By Rofida Khairalla | Pinal Central
As Pinal County farmers expect to see a cut to the amount of Central Arizona Project water coming into the county, some cotton farmers are turning to crops that require less water, like hemp.
The shift in the agricultural industry is also encouraging municipalities like Coolidge to update city codes to accommodate the changes — something the City Council did when it approved an amendment to the zoning code during the Dec. 9 meeting.
“The federal government is allowing hemp to be used,” said Development Services Director Gilbert Lopez. “It looks a lot like marijuana but it’s not marijuana.”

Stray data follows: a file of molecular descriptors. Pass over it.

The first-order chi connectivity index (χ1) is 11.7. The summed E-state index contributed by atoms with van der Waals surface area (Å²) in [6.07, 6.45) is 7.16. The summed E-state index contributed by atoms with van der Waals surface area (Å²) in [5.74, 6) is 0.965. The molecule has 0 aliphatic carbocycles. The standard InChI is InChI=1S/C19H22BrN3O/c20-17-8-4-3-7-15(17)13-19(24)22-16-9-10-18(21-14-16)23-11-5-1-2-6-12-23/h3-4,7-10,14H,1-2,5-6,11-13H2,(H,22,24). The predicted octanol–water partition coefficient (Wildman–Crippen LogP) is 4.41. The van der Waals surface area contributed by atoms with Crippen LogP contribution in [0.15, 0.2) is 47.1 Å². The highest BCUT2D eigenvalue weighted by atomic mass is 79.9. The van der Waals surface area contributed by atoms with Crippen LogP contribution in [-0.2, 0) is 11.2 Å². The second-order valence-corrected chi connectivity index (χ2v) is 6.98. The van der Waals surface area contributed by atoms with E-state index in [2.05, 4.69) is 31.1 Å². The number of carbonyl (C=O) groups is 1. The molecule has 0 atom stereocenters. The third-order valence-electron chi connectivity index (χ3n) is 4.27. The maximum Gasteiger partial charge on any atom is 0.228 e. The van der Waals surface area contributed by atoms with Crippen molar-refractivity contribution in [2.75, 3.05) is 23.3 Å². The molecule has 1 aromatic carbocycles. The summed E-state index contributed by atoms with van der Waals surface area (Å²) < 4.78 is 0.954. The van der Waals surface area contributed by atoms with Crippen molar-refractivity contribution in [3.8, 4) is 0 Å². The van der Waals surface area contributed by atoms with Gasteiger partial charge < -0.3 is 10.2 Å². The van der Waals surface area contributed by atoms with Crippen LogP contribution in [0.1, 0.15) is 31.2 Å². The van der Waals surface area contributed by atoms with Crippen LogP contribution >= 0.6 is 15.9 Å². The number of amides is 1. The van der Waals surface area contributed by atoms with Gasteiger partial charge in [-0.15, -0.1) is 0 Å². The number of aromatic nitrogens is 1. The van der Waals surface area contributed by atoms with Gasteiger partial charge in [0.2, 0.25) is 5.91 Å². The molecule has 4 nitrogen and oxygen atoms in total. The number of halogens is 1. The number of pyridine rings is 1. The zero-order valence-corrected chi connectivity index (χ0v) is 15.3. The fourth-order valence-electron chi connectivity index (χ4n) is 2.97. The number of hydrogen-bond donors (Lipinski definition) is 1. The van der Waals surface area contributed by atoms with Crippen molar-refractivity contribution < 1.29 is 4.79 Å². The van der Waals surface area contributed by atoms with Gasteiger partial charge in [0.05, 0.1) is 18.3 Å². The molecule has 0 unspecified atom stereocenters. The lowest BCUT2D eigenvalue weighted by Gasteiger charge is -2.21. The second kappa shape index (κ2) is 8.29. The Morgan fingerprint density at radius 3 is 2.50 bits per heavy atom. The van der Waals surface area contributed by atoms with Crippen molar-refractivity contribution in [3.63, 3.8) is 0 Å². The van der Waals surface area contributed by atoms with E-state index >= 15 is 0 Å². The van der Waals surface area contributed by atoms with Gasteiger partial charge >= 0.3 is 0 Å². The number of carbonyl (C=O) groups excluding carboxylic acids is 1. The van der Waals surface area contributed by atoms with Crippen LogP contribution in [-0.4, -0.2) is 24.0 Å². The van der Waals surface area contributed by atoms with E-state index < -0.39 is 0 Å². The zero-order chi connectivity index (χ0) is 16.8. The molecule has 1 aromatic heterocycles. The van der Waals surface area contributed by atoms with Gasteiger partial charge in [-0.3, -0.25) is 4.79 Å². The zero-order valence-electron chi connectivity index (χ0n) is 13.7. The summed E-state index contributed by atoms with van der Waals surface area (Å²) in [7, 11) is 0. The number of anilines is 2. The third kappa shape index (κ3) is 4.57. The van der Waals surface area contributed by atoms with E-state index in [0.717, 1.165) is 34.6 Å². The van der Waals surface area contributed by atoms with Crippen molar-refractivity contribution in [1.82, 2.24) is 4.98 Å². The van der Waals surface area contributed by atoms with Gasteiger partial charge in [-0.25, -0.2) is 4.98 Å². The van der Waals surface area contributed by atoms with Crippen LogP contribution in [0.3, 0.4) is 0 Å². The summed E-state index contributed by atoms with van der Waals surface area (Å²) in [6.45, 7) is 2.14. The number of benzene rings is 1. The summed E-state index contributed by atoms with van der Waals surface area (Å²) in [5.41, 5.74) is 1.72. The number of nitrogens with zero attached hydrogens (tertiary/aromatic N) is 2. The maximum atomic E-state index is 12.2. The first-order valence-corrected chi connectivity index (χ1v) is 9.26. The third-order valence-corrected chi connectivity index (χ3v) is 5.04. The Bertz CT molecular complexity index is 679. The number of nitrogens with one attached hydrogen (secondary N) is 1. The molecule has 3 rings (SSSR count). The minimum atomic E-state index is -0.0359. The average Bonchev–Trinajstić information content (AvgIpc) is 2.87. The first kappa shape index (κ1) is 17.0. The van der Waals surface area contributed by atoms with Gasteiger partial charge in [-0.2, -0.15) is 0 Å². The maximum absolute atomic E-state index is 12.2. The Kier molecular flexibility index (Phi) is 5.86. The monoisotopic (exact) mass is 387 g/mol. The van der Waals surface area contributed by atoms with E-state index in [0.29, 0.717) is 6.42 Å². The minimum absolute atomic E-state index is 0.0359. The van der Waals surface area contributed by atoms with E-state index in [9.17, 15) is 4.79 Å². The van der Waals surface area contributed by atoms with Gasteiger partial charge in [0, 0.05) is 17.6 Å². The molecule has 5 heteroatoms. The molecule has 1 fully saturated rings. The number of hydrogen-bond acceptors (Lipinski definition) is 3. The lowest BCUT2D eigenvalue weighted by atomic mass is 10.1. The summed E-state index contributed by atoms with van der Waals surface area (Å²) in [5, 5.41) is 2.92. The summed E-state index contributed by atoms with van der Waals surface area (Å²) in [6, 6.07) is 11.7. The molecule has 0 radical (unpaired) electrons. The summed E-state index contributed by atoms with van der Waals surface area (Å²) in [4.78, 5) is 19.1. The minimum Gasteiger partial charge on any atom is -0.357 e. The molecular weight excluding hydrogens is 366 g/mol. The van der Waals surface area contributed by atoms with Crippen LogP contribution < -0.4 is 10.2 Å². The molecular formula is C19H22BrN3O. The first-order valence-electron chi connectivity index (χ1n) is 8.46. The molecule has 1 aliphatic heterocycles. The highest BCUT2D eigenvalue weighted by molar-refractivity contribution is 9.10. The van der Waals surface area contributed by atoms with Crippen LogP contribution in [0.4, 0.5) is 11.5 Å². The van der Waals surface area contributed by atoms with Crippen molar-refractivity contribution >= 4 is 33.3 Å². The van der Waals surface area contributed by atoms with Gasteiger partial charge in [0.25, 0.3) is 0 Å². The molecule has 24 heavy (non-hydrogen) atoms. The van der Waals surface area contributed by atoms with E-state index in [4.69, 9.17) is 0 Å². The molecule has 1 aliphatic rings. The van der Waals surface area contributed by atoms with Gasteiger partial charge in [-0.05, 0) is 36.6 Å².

Both hemp and marijuana are cannabis plants. But unlike marijuana, hemp must have a chemical composition equal to or less than 0.3% THC, or tetrahydrocannabinol — the chemical that is most widely recognized as the psychoactive component in marijuana — to be grown legally in Arizona.
“Most local zoning codes aren’t clear as to where hemp operations are or aren’t allowed. Although requiring a use permit will be an additional step on top of state licensing, these updates certainly give prospective hemp processors some direction for site selection.”